If you ignore the buffeting and pull the control wheel fully aft, the nose drops to about 10 degrees above the horizon, and the aircraft continues to fly along merrily in this mushing manner. While locked in such a stall, the aircraft exhibits a high sink rate and better-than-expected roll control.
Landings offer a surprise to those who simply approach at the best-glide speed of 65 mph and then attempt to arrest the sink rate and flare. At this speed there is insufficient elevator effectiveness to prevent plopping onto the ground no matter how much or how quickly you pull back on the wheel. The best way to land an AG-14 is to glide at 65 mph for most of the approach and then increase to about 80 mph when still a few hundred feet above the ground. This extra speed provides the elevator effectiveness needed to flare and make a normal landing.
During one's first landing, though, there is a tendency to flare too high because of how close to the ground you sit. After that first landing, all that follow are a snap. You do need to fly the nosewheel onto the ground, however. If you hold it off until falling on its own, it will hit with a bang.
When landing, do not forget that there is insufficient rudder to maintain directional control. Use the control wheel for ground steering.
When making a crosswind landing, do not land in a crab as you would with an Ercoupe. Instead, straighten the airplane just before touchdown, and be certain that the control wheel is neutral before allowing the nosewheel to touch down.
Landing with one wing low can create a problem for the unwary. By holding left aileron during touchdown on the left main landing gear with a left crosswind, for example, remember that this also cocks the nosewheel to the left. So be certain not to lower the nosewheel onto the ground until first neutralizing the ailerons and the nosewheel. Otherwise, you might go for a swerving ride you do not expect.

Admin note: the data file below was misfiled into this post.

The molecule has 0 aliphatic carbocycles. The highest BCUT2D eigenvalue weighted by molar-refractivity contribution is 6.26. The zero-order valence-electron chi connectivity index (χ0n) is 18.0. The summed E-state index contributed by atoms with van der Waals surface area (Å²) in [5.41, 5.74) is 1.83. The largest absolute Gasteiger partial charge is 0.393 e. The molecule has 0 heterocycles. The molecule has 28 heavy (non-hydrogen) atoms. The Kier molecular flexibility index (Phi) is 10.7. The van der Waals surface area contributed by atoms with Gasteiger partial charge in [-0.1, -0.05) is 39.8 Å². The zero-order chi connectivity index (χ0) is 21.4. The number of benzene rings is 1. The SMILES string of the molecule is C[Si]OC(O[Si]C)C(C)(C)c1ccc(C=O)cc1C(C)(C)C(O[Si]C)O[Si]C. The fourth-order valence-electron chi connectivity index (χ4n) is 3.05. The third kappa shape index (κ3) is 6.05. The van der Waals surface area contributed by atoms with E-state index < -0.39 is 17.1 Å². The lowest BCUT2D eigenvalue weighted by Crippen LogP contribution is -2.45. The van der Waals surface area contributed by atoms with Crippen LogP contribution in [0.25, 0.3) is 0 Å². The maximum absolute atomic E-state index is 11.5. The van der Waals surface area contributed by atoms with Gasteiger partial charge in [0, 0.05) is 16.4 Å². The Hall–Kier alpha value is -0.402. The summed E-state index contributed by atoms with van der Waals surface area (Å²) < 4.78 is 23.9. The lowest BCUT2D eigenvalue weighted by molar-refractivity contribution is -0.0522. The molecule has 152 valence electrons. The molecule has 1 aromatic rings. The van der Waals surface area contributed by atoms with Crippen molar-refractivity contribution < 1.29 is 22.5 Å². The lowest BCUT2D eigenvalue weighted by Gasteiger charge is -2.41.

Limited elevator effectiveness makes it difficult to flare for a landing with two people on board and when using full flaps. Landings are much easier using only half flaps.
Only five AG-14s were built, and the airplane used for this report (serial number 3) is one of possibly two surviving examples.
Unfortunately, the AG-14 was introduced at the beginning of the Korean War when building materials came under tight control. As a result of this and the failure of the postwar boom to materialize (especially for two-place airplanes), the petite fork-tailed pusher did not have an opportunity to evolve into something better. Instead, Anderson, Greenwood & Company directed its attention toward military research. It is now a major manufacturer of pressure-relief valves, manifolds, and other components.
N314AG currently is owned by Asher Ward, an aircraft broker in Van Nuys, California, who specializes in buying and selling unusual aircraft. Anyone interested in additional information about the Anderson-Greenwood AG-14 can call him at 818/780-6969 or send an e-mail ( email@example.com).
All specifications are based on manufacturer's calculations. All performance figures are based on standard day, standard atmosphere, sea level, gross weight conditions, ground-adjustable propeller in high pitch unless otherwise noted.
Visit the author's Web site ( www.barryschiff.com).